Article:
The combination of weathering and vandalism, especially during the Cultural Revolution was quite evident.
However, we then went to the Yulin Grottos, which were quite reasonable in price, about $7 for a tour of 5 caves, and the quality of the pictures were very good. For an additional $15 I could have seen ONE other cave which was supposed to be a really fine specimen, however, I felt sort of pictured out for the day and didn’t take them up on the offer. My Chinese companions did, and I got the feeling that it was so-so.
The grottoes are cut out from the walls of the canyon, where a river flows through otherwise barren terrain. The style of artwork is similar to that at Mogao Ku.
The Chinese Character on the front is “Buddha”, or “Fo”, as spoken in Mandarin Chinese.
It appears to be that of a hermit, probably Bodhidharma, though I am not sure.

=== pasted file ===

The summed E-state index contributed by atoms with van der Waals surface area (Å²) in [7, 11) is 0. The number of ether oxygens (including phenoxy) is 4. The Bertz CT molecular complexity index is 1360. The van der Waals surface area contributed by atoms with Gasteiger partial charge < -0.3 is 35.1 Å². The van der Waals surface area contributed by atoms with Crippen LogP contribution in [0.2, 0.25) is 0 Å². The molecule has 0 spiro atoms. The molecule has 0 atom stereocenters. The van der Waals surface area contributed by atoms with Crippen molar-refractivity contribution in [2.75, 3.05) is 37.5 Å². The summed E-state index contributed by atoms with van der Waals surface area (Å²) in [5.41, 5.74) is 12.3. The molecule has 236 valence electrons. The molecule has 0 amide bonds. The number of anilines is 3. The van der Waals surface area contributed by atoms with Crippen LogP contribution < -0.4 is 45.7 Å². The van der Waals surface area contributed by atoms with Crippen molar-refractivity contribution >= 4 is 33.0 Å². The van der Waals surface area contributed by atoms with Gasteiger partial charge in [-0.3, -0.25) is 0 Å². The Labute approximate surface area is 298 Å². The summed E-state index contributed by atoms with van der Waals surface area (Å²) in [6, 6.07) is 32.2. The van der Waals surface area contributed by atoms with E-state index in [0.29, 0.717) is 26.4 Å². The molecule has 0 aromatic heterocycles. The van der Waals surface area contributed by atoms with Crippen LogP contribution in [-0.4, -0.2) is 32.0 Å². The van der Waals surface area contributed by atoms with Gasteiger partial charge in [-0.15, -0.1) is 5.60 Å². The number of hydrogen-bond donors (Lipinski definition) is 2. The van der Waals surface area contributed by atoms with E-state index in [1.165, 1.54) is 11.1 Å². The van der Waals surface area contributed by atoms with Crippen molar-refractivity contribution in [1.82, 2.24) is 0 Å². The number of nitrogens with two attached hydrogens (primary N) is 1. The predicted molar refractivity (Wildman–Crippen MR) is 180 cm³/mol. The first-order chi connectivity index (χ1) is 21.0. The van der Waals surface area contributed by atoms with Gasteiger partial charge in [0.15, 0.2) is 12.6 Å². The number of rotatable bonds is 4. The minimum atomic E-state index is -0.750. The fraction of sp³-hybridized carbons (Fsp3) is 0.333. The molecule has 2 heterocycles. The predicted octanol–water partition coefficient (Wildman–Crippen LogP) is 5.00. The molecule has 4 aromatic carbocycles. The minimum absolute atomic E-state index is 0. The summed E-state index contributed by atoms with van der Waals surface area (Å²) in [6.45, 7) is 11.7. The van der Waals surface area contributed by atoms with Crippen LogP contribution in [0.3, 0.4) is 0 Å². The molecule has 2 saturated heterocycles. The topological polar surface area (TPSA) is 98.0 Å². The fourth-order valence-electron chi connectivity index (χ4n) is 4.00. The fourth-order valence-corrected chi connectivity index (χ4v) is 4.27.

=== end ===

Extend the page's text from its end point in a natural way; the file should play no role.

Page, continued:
I had planned to stay for a week in Dun Huang, thinking that there would be a lot more to see, however, I realized that, although one could go back to Mogao Ku, or the other caves, there was not a lot more to see. One morning, I started to talk with a fellow I had met at Mogao Ku, and he told me how easy it would be to take a bus to the Provincial Capital, Jiayuguan. Which just happens to be my friend, Cheng Rong’s home town. It is also the last major station for the Great Wall, and since she had encouraged me to visit there, I cut my stay at Dun Huang short, and changed my train ticket, and took a bus to Jiayuguan.